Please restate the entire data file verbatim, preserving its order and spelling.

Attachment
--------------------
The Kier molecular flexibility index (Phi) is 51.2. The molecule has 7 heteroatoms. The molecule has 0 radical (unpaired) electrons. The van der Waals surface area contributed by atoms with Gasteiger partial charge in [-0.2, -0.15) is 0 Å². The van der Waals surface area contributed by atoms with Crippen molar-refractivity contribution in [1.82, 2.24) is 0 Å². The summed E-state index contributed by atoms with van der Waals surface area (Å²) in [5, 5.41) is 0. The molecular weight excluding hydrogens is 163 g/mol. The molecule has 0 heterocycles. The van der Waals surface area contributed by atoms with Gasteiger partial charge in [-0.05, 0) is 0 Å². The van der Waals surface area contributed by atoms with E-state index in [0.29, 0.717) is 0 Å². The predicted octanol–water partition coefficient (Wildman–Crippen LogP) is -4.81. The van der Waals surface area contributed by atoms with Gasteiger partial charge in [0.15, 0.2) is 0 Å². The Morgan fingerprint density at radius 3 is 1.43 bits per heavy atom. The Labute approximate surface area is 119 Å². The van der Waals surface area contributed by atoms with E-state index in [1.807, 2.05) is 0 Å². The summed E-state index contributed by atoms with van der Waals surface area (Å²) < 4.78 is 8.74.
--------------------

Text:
The Kier molecular flexibility index (Phi) is 51.2. The molecule has 7 heteroatoms. The molecule has 0 radical (unpaired) electrons. The van der Waals surface area contributed by atoms with Gasteiger partial charge in [-0.2, -0.15) is 0 Å². The van der Waals surface area contributed by atoms with Crippen molar-refractivity contribution in [1.82, 2.24) is 0 Å². The summed E-state index contributed by atoms with van der Waals surface area (Å²) in [5, 5.41) is 0. The molecular weight excluding hydrogens is 163 g/mol. The molecule has 0 heterocycles. The van der Waals surface area contributed by atoms with Gasteiger partial charge in [-0.05, 0) is 0 Å². The van der Waals surface area contributed by atoms with E-state index in [0.29, 0.717) is 0 Å². The predicted octanol–water partition coefficient (Wildman–Crippen LogP) is -4.81. The van der Waals surface area contributed by atoms with Gasteiger partial charge in [0.15, 0.2) is 0 Å². The Morgan fingerprint density at radius 3 is 1.43 bits per heavy atom. The Labute approximate surface area is 119 Å². The van der Waals surface area contributed by atoms with E-state index in [1.807, 2.05) is 0 Å². The summed E-state index contributed by atoms with van der Waals surface area (Å²) < 4.78 is 8.74.